In the end, I don’t know if the old Smizz will ever return;  I feel profoundly, unmistakably different and broken in a way that’s hard to describe. But when I think about all the help I’ve been given by the super smart, funny, and personable compassionate doctors ( Dr Rod Kersh & Dr marco Pieri) it still takes my breath away when I think about it. I’m not just lucky that I have been given this compassionate care, but I’m lucky that I have some pretty amazing role-models for adventures in my future healthcare career. They’ve shown me that empathy is first an act of imagination, and the smallest of things can make the biggest difference.

 

Since it’s christmas, I don’t mind baring my gratitude for all to see. Thank you to all the amazing people working within the NHS. I will fight to make sure that we all continue to have access to life-changing, compassionate care for free.

 

I know that if I can take any of those guys qualities as doctors, I would become a better person – both professionally and personally.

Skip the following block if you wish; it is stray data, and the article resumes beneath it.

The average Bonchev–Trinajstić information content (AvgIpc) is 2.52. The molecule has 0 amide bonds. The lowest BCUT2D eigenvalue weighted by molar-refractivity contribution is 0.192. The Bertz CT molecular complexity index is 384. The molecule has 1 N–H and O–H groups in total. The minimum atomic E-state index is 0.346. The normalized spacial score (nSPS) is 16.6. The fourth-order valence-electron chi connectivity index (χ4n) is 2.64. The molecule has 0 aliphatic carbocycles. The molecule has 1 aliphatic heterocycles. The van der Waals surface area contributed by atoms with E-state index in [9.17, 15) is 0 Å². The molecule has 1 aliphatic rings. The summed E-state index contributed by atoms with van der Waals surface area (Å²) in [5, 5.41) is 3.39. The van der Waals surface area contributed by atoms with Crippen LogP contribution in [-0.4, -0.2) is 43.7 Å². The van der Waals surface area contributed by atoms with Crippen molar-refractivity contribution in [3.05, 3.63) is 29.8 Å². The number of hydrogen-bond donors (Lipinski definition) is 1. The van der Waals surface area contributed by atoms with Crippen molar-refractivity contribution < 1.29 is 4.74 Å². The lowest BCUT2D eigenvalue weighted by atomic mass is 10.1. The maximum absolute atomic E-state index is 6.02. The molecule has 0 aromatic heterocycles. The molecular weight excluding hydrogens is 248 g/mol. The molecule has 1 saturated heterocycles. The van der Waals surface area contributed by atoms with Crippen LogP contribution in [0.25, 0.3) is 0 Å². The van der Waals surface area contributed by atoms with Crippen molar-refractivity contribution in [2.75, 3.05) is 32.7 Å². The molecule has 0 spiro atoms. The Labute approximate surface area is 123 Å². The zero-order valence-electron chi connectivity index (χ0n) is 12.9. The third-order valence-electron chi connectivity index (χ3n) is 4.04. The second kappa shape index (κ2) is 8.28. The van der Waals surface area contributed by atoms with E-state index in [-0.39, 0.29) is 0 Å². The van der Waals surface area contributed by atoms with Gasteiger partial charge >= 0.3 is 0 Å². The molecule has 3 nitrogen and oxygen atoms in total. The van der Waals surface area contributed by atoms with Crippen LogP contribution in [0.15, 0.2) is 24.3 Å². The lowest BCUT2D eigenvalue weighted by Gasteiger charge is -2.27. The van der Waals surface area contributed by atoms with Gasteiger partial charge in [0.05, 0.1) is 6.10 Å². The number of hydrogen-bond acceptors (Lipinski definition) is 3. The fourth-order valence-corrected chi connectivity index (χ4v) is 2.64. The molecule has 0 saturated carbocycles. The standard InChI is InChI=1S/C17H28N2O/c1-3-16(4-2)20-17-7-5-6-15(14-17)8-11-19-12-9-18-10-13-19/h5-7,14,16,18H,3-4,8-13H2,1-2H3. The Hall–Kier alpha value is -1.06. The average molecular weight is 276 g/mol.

With indebted gratitude and thanks, every day, all day.

Thank you for making a world of difference.

 

 

 

 

What endures, what lingers, and what gets washed away?

It’s  nearly been a whole year since the last Thanksgiving, already. I know, Thanksgiving as a Brit living England is technically not my holiday. However, I wish we had something similar in the UK. Like, I dunno, a Kindness-Day – a national holiday where everyone gets the day off & it’s a reason to take the time to really be grateful & help others out – without it having to be related to some underlying pilgrim genocide. But you know, a time to take in & be present for all the small things. Because they probably matter the most. And you guys have given me the bestest small moments this past year.
I started to pen this post in my head, slow walking home through a freezing fog through the quiet neon light of Sheffield city streets. I do like evening walks like that, just listening to christmas-jazz music. It makes me feel like I’m in a Hollywood movie.  But it’s also made me realize something about Sheffield that I love. I love how Sheffield’s meteorology is an excercise in whims and micro climates. I can see how Sheffield has become a city for rebels, artists, hackers, nerds, runners and hikers.  It often feels like we are not on the same schedule as everyone else. Time passes in a non-narrative mish-mosh of second winters, monsoons and fourth indian summers, calendar dates be damned. Ney, all this can happen in just one day! Those small things.
2013-2014 was very kind to me, work wise. And you were all very kind to me too. I got to draw some amazing things,  people and talks. Stories.